To conclude, we showed in two experiments that spatial anticipations and corresponding shifts of attention are able to be induced both by visible cues and by masked cues. This observation challenges the notion of a strong link between orienting of attention as a prototypical control process and consciousness. However, awareness of the cue still played a role regarding the reliability and robustness of the control process.
Conflict of Interest Statement
The authors declare that the research was conducted in the absence of any commercial or financial relationships that could be construed as a potential conflict of interest.
This research was supported by a grant from the German Science Foundation (DFG, Grant Ku 1964/7–1).
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Keywords: endogenous shifts of attention, anticipation, unconscious processing, spatial cueing, masked priming
Citation: Reuss H, Kiesel A, Kunde W and Wühr P (2012) A cue from the unconscious – masked symbols prompt spatial anticipation. Front. Psychology 3:397. doi: 10.3389/fpsyg.2012.00397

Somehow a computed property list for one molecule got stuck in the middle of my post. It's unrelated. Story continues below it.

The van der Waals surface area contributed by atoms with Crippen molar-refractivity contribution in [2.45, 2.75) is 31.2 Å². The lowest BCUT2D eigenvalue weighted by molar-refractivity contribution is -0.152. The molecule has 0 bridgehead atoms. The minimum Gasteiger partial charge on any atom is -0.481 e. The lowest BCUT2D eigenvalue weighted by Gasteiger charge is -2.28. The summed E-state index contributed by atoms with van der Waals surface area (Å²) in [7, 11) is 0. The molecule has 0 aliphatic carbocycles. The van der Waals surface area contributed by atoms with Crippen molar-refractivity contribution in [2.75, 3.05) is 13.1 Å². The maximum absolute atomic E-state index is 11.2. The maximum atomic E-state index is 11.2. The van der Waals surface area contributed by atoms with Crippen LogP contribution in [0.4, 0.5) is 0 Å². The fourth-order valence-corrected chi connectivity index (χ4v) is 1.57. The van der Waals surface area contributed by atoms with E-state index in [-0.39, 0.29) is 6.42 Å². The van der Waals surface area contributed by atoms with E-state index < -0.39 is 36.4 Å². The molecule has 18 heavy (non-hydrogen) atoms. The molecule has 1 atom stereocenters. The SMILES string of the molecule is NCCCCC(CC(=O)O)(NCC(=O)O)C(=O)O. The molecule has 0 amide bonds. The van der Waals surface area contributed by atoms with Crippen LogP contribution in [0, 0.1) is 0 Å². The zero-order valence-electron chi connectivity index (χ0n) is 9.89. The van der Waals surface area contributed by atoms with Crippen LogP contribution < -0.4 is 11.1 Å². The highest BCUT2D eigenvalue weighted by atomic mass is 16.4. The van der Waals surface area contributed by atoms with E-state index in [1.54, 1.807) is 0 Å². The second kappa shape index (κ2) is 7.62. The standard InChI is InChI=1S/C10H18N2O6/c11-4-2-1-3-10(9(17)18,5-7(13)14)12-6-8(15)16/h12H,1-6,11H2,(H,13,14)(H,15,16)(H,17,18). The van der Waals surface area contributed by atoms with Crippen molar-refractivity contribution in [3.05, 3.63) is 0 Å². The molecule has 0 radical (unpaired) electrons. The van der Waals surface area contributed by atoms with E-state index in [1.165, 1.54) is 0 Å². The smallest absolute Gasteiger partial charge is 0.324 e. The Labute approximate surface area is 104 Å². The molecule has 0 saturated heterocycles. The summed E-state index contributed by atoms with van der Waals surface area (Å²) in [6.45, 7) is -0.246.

Received: 30 June 2012; Accepted: 22 September 2012;
Published online: 12 October 2012.
Edited by:Rico Fischer, Technische Universität Dresden, Germany
Reviewed by:Mike Le Pelley, University of New South Wales, Australia
Friederike Schlaghecken, University of Warwick, UK
Copyright: © 2012 Reuss, Kiesel, Kunde and Wühr. This is an open-access article distributed under the terms of the Creative Commons Attribution License, which permits use, distribution and reproduction in other forums, provided the original authors and source are credited and subject to any copyright notices concerning any third-party graphics etc.
*Correspondence: Heiko Reuss, Department of Psychology, University of Würzburg, Röntgenring 11, 97070 Würzburg, Germany. e-mail: email@example.com